a
b
c
d
e
f
g
Figure 24
Figure 25
Figure 26
3.6 Structure 6 - "Flame"
3.6.1 The generative rule
Starting from a three bars fan, a first array of three bars is added (Figure 27): each bar touch the
ground at one extreme. A second array is added where each bar being supported by the first array
and the three bars fan. A the third array is added, each bar being supported by the first and the
second array. The generative rule suggest that this operation can be repeated again starting now
from the third array, a three bars fan similar to the starting one.
3.6.2 The three dimensional potential
Depending on the angles created between bars, the model opens up the possibility to create a fully
reciprocal tower, indefinitely expandable. However, the realized prototype closes up representing a
sculptural flame.
3.6.3 Relation between the physical model and the created space
The configuration encloses a three dimensional space taking advantage of the three dimensionality
of the reciprocal superimposition joint. The step from the scale model to the prototype highlighted
that the geometry is extremely difficult to control, because of the interdependence of one element
with the other. In the realized prototype the tower closes up in the fourth array and does not offer
the possibility to continue indefinitely, however further experimentation could lead to a fully
expandable structure.
Figure27
Figure 28
Figure 29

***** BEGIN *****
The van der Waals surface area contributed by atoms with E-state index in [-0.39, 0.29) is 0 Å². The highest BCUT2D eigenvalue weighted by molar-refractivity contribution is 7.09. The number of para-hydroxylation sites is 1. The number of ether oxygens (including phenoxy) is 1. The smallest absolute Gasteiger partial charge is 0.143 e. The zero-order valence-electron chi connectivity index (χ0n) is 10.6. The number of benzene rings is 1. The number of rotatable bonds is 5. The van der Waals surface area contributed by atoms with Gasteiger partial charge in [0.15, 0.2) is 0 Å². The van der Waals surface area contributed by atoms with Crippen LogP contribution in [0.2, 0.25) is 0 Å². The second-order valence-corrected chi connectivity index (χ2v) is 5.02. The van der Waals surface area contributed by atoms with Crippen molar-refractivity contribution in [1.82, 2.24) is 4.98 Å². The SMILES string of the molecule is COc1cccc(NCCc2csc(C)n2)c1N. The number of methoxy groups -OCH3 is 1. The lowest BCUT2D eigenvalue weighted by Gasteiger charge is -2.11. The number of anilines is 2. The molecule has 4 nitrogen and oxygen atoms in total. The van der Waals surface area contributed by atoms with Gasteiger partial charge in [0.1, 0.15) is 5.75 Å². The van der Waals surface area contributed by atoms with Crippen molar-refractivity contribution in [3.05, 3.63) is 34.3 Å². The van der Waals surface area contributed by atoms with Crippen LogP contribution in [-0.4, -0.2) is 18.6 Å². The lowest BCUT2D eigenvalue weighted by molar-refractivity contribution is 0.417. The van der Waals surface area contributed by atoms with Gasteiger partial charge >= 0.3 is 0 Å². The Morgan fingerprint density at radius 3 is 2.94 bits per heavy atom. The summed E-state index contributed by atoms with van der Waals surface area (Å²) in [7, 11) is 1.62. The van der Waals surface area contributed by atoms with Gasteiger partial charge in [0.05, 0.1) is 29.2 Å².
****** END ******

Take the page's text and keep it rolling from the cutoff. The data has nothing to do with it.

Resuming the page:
3.7 Structure 7 "Wave"
3.7.1 The generative rule
The wave combines four bars fan and three bars fan. The two typologies are assembled in an
orthogonal direction with respect to each other as shown in Figure 30.
3.7.2 The three dimensional potential
Despite the structure derives directly from a surface it is three dimensional because their
quadrilateral and triangular fans develops into two orthogonal directions.
3.7.3 Relation between the physical model and the created space
The structure encloses a space where the interaction between the two typologies of fans are
responsible of the overall stability and manifest itself in the different aesthetic qualities in the
exterior and the interior (Figure 31).
Figure 30
Figure 31
4. Conclusions
The structures presented here are based on the principle of reciprocity and are built using un-
notched standardized elements. Each structure interprets differently the intrinsic three
dimensionality of reciprocal structures with superimposition joint, and their generative rules are
reported in the paper as schemes whose aim is to generalize the concepts behind them.
It should be underlined that small variations on the position of elements and the variation of the